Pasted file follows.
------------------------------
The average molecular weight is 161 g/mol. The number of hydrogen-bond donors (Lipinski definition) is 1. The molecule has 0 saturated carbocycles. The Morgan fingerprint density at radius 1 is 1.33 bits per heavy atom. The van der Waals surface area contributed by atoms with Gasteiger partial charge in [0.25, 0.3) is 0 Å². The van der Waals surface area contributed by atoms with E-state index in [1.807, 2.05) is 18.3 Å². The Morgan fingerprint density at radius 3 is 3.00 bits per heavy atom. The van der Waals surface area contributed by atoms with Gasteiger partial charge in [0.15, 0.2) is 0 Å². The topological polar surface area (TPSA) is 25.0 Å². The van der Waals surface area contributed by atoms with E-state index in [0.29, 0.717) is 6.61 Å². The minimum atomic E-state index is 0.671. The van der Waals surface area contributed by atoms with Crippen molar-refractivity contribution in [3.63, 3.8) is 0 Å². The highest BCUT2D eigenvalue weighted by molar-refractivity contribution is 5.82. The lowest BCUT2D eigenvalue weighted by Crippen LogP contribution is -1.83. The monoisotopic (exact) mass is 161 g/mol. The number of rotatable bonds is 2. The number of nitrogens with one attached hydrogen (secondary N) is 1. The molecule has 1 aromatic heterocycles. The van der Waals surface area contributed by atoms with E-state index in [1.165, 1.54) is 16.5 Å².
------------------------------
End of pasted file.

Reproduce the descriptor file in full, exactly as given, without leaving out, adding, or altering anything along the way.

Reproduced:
The average molecular weight is 161 g/mol. The number of hydrogen-bond donors (Lipinski definition) is 1. The molecule has 0 saturated carbocycles. The Morgan fingerprint density at radius 1 is 1.33 bits per heavy atom. The van der Waals surface area contributed by atoms with Gasteiger partial charge in [0.25, 0.3) is 0 Å². The van der Waals surface area contributed by atoms with E-state index in [1.807, 2.05) is 18.3 Å². The Morgan fingerprint density at radius 3 is 3.00 bits per heavy atom. The van der Waals surface area contributed by atoms with Gasteiger partial charge in [0.15, 0.2) is 0 Å². The topological polar surface area (TPSA) is 25.0 Å². The van der Waals surface area contributed by atoms with E-state index in [0.29, 0.717) is 6.61 Å². The minimum atomic E-state index is 0.671. The van der Waals surface area contributed by atoms with Crippen molar-refractivity contribution in [3.63, 3.8) is 0 Å². The highest BCUT2D eigenvalue weighted by molar-refractivity contribution is 5.82. The lowest BCUT2D eigenvalue weighted by Crippen LogP contribution is -1.83. The monoisotopic (exact) mass is 161 g/mol. The number of rotatable bonds is 2. The number of nitrogens with one attached hydrogen (secondary N) is 1. The molecule has 1 aromatic heterocycles. The van der Waals surface area contributed by atoms with E-state index in [1.165, 1.54) is 16.5 Å².